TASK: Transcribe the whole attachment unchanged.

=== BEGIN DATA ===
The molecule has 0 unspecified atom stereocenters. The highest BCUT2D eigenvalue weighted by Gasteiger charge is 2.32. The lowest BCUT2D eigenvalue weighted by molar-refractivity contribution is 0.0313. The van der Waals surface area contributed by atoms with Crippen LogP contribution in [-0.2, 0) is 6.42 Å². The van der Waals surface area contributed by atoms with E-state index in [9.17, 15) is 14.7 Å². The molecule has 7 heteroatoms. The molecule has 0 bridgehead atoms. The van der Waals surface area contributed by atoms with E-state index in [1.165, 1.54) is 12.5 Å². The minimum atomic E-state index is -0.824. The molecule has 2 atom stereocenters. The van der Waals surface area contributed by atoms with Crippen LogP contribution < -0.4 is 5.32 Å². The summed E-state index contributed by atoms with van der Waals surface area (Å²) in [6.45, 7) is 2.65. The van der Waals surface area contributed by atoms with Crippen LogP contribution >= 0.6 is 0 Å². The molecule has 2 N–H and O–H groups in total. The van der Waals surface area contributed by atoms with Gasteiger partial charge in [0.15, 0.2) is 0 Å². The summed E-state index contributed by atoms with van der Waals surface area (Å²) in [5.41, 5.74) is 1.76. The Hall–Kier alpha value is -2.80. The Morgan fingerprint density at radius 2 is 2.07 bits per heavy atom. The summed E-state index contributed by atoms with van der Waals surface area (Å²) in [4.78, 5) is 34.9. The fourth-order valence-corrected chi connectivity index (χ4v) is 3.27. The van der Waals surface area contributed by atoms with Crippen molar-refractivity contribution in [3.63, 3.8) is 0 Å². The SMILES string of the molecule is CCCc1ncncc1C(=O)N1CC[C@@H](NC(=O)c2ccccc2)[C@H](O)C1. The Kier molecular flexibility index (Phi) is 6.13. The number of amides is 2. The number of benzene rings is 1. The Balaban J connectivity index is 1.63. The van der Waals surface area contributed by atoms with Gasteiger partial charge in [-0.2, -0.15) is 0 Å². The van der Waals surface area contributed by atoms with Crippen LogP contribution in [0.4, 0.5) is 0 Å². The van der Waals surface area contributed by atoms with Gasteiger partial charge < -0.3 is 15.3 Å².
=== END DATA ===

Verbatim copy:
The molecule has 0 unspecified atom stereocenters. The highest BCUT2D eigenvalue weighted by Gasteiger charge is 2.32. The lowest BCUT2D eigenvalue weighted by molar-refractivity contribution is 0.0313. The van der Waals surface area contributed by atoms with Crippen LogP contribution in [-0.2, 0) is 6.42 Å². The van der Waals surface area contributed by atoms with E-state index in [9.17, 15) is 14.7 Å². The molecule has 7 heteroatoms. The molecule has 0 bridgehead atoms. The van der Waals surface area contributed by atoms with E-state index in [1.165, 1.54) is 12.5 Å². The minimum atomic E-state index is -0.824. The molecule has 2 atom stereocenters. The van der Waals surface area contributed by atoms with Crippen LogP contribution < -0.4 is 5.32 Å². The summed E-state index contributed by atoms with van der Waals surface area (Å²) in [6.45, 7) is 2.65. The van der Waals surface area contributed by atoms with Crippen LogP contribution >= 0.6 is 0 Å². The molecule has 2 N–H and O–H groups in total. The van der Waals surface area contributed by atoms with Gasteiger partial charge in [0.15, 0.2) is 0 Å². The summed E-state index contributed by atoms with van der Waals surface area (Å²) in [5.41, 5.74) is 1.76. The Hall–Kier alpha value is -2.80. The Morgan fingerprint density at radius 2 is 2.07 bits per heavy atom. The summed E-state index contributed by atoms with van der Waals surface area (Å²) in [4.78, 5) is 34.9. The fourth-order valence-corrected chi connectivity index (χ4v) is 3.27. The van der Waals surface area contributed by atoms with Crippen molar-refractivity contribution in [3.63, 3.8) is 0 Å². The SMILES string of the molecule is CCCc1ncncc1C(=O)N1CC[C@@H](NC(=O)c2ccccc2)[C@H](O)C1. The Kier molecular flexibility index (Phi) is 6.13. The number of amides is 2. The number of benzene rings is 1. The Balaban J connectivity index is 1.63. The van der Waals surface area contributed by atoms with Gasteiger partial charge in [-0.2, -0.15) is 0 Å². The van der Waals surface area contributed by atoms with Crippen LogP contribution in [0.4, 0.5) is 0 Å². The van der Waals surface area contributed by atoms with Gasteiger partial charge < -0.3 is 15.3 Å².